“To be yourself in a world that is constantly trying to make you something else is the greatest accomplishment.”
― Ralph Waldo Emerson
I never thought myself as an “outdoorsy type”; (I don’t like bugs and detest some more than others), yet a lot of the things I like to do seem to be outside activities.
One day I may thru-hike the entire Appalachian Trail, if my body doesn’t fall apart first. Until then, I’m going to hike as much of it as possible in sections. There’s something to be said for the freedom from the hustle and bustle of society and stripping away the frivolous and only concerning yourself with the basic necessities. The Army taught me the basics of being self-sustaining; now I’m taking it a step further.
Many of my friends (and a vast majority of society) don’t expect a black woman to enjoy traipsing through the forest, getting sweaty and dirty, not showering, and climbing mountains for no reason at all. So far, I’ve summitted the highest peak in Virginia, stayed at the highest shelter on the Appalachian Trail, mingled amongst herds of wild ponies, and viewed numerous breathtaking vistas. You know why? Because. They were THERE. And getting there under my own power is much more satisfying than anything else.
I’m a fiercely independent and a “sometimes swim against the mainstream” 24-year Army veteran who gets into things that don’t fit my “stereotype” (you know what that means *wink*)- solo backpacking being just one of them. A good friend once told me “You don’t have hobbies, you have obsessions”. Well, if you’re going to do something, don’t go about it half-assed.
GO. ALL. OUT.
GREAT BLOG! It’s always bothered me that I meet more Europeans in National Parks than black Americans (not that I have anything against Europeans – I married a German), so I’ve become a big fan of Outdoor Afro, which linked to your blog on its Facebook page. I’m 48 years old and didn’t grow up hiking or camping – I didn’t start until my 20s, and now I can’t imagine my life without the outdoors – and I would love to see more women out there enjoying the great outdoors. Thanks for being an advocate, and I’ll see you out on the trails! (I’ll be the slow, fat, white middle-aged gal with the Kentucky accent but now living in Oregon).
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Thanks! I didn’t grow up hiking or any of that at all either, but I think somewhere far in the back of my mind it was lurking all along- I just had to get over the stereotypes and nay-sayers and do it.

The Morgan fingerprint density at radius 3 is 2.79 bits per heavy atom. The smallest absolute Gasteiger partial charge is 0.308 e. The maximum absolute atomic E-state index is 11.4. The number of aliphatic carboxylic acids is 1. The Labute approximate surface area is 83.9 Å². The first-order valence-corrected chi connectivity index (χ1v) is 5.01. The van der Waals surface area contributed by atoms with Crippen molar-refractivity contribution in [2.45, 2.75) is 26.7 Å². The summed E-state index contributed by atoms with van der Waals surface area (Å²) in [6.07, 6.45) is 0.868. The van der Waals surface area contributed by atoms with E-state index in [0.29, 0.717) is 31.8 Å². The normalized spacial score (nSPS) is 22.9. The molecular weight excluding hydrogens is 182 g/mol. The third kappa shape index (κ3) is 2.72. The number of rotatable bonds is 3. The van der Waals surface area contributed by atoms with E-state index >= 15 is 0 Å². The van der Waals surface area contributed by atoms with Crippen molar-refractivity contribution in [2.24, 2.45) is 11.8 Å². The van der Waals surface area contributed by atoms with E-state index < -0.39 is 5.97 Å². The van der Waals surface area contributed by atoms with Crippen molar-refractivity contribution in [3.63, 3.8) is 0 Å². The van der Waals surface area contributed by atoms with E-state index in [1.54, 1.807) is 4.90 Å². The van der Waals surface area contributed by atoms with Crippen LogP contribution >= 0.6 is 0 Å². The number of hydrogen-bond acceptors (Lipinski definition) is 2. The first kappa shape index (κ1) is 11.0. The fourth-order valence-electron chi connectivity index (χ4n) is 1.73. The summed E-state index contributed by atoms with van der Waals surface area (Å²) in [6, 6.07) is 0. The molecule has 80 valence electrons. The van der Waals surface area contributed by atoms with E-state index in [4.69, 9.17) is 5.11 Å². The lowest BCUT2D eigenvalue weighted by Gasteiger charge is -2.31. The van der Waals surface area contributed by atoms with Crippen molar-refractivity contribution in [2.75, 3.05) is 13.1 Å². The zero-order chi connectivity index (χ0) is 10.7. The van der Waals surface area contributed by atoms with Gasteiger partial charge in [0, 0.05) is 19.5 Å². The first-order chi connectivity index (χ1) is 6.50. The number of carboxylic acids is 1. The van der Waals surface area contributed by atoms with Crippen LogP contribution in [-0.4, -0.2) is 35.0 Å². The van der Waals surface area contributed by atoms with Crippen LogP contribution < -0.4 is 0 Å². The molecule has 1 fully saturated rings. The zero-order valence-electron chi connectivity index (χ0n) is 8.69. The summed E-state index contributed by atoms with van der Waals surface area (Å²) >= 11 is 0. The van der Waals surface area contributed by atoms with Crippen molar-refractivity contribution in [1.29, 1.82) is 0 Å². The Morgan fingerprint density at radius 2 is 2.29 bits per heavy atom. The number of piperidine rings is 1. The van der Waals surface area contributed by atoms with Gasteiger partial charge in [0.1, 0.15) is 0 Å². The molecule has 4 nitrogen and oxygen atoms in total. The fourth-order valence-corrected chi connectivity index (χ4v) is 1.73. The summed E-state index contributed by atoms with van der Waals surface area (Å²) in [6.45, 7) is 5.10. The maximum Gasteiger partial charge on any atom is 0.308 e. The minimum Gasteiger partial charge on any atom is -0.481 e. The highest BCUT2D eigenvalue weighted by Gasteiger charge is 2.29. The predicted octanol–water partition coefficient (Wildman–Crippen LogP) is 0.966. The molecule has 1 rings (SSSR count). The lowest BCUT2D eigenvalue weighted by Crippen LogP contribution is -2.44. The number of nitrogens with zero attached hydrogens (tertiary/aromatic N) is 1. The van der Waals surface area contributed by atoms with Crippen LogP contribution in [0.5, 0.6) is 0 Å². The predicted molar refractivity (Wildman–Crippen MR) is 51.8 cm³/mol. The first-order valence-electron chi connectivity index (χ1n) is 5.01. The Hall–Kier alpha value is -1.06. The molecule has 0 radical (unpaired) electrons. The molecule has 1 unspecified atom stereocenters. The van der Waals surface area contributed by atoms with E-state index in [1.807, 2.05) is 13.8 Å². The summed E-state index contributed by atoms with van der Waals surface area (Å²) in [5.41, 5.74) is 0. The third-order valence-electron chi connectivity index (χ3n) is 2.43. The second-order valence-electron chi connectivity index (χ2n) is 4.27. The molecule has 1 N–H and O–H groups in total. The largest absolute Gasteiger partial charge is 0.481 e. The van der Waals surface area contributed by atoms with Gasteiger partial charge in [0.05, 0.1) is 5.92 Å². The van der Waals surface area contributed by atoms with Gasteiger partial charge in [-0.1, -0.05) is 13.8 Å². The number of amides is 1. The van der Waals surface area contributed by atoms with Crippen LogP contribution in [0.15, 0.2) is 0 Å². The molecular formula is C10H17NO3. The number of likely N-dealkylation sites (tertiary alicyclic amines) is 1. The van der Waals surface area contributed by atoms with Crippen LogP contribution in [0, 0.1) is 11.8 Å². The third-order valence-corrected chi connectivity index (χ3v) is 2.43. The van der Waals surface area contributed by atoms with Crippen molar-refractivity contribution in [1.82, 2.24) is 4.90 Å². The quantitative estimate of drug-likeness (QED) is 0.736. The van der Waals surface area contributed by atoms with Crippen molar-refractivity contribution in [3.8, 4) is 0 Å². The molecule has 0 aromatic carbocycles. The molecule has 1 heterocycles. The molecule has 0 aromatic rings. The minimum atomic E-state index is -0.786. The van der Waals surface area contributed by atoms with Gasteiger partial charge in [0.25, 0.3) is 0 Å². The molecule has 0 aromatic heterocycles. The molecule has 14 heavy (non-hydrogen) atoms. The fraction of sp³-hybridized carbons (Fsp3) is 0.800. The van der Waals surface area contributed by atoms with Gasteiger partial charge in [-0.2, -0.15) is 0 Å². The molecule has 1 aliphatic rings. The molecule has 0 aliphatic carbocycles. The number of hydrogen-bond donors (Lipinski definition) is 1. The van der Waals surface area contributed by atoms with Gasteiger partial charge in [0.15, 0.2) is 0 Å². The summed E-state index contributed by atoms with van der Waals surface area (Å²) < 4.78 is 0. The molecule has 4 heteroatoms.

I tried earlier to post more info about Moye Rest and Mr. Moye’s desire to make contact with you (He’s 82, I’m his friend, 10 years younger.) I don’t know if I succeeded, so I’m trying again.
Jim is blind… I read your blog to him and filled him in on your comments. He wants to tell you more about “the bowl with abundant water..down the hill from the monument”. The Monument is just “the tip of this AT iceberg.” Jim’s had a vision for all the property he and his family enjoyed for over 30 years… He wants an AT blogger like you or others to understand more about this “Trail Treasure” God entrusted and blessed his family with that AT hikers can now enjoy as they did. Please call me to reach Jim.
YourServant and Friend,
678 234-9107 USA
+ 509 47 37 88 26 Haiti
..or write me at email@example.com
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Hey Shannon! I am an AT thru hiker from 1990, my trail name was “Brutus”. I love your spreadsheet and have made much use of it since my youngest Daughter and my four Grandchildren started their thru hike this month. Yesterday my Daughter asked who Shannon is and what was her trail name from 2014, I told her I would ask you…so what is your name and your trail name please? Like I said, I love your sheet and I’ll have to work to complete it from HF to Mount Katahdin. I too am a Navy veteran and I thank you Ma’am for your contributions to this great nation! God bless you!
Hi William! My trail name used to be Cocoa Puffs, now it’s Rage. I earned it during my Smokies hike in 2016. Good luck to you out on the trail!